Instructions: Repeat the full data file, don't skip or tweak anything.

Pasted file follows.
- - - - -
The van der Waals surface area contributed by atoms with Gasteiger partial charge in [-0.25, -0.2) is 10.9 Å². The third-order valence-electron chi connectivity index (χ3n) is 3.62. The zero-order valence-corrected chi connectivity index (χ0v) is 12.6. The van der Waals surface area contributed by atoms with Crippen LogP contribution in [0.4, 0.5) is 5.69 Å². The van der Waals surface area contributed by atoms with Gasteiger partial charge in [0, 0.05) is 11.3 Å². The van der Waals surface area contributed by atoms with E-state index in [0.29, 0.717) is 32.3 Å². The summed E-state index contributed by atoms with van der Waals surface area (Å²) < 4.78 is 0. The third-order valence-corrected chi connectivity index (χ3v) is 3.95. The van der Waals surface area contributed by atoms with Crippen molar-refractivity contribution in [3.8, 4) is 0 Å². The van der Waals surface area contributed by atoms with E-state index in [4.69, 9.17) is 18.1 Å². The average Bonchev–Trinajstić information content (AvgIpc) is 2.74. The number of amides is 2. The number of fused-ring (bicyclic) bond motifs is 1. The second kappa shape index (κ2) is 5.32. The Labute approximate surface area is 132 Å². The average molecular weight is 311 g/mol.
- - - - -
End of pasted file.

The van der Waals surface area contributed by atoms with Gasteiger partial charge in [-0.25, -0.2) is 10.9 Å². The third-order valence-electron chi connectivity index (χ3n) is 3.62. The zero-order valence-corrected chi connectivity index (χ0v) is 12.6. The van der Waals surface area contributed by atoms with Crippen LogP contribution in [0.4, 0.5) is 5.69 Å². The van der Waals surface area contributed by atoms with Gasteiger partial charge in [0, 0.05) is 11.3 Å². The van der Waals surface area contributed by atoms with E-state index in [0.29, 0.717) is 32.3 Å². The summed E-state index contributed by atoms with van der Waals surface area (Å²) < 4.78 is 0. The third-order valence-corrected chi connectivity index (χ3v) is 3.95. The van der Waals surface area contributed by atoms with Crippen molar-refractivity contribution in [3.8, 4) is 0 Å². The van der Waals surface area contributed by atoms with E-state index in [4.69, 9.17) is 18.1 Å². The average Bonchev–Trinajstić information content (AvgIpc) is 2.74. The number of amides is 2. The number of fused-ring (bicyclic) bond motifs is 1. The second kappa shape index (κ2) is 5.32. The Labute approximate surface area is 132 Å². The average molecular weight is 311 g/mol.